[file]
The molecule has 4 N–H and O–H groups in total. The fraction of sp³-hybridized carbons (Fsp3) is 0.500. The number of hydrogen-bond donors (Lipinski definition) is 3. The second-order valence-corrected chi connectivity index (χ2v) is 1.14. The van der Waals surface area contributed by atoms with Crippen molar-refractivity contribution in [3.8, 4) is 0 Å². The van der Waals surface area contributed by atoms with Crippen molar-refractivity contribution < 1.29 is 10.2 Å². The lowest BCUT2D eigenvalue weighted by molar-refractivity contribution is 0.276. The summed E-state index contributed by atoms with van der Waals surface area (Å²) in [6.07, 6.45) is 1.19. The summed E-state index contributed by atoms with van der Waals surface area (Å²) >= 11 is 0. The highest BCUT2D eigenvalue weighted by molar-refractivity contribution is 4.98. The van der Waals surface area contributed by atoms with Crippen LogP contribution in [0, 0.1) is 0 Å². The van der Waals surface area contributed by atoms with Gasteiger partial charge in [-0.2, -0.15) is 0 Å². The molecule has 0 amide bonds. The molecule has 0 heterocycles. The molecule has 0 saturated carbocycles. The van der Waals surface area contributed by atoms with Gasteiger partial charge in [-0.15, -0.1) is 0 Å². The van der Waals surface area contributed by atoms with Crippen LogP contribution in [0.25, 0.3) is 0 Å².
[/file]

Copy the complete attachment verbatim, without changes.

The molecule has 4 N–H and O–H groups in total. The fraction of sp³-hybridized carbons (Fsp3) is 0.500. The number of hydrogen-bond donors (Lipinski definition) is 3. The second-order valence-corrected chi connectivity index (χ2v) is 1.14. The van der Waals surface area contributed by atoms with Crippen molar-refractivity contribution in [3.8, 4) is 0 Å². The van der Waals surface area contributed by atoms with Crippen molar-refractivity contribution < 1.29 is 10.2 Å². The lowest BCUT2D eigenvalue weighted by molar-refractivity contribution is 0.276. The summed E-state index contributed by atoms with van der Waals surface area (Å²) in [6.07, 6.45) is 1.19. The summed E-state index contributed by atoms with van der Waals surface area (Å²) >= 11 is 0. The highest BCUT2D eigenvalue weighted by molar-refractivity contribution is 4.98. The van der Waals surface area contributed by atoms with Crippen LogP contribution in [0, 0.1) is 0 Å². The van der Waals surface area contributed by atoms with Gasteiger partial charge in [-0.2, -0.15) is 0 Å². The molecule has 0 amide bonds. The molecule has 0 heterocycles. The molecule has 0 saturated carbocycles. The van der Waals surface area contributed by atoms with Gasteiger partial charge in [-0.15, -0.1) is 0 Å². The van der Waals surface area contributed by atoms with Crippen LogP contribution in [0.25, 0.3) is 0 Å².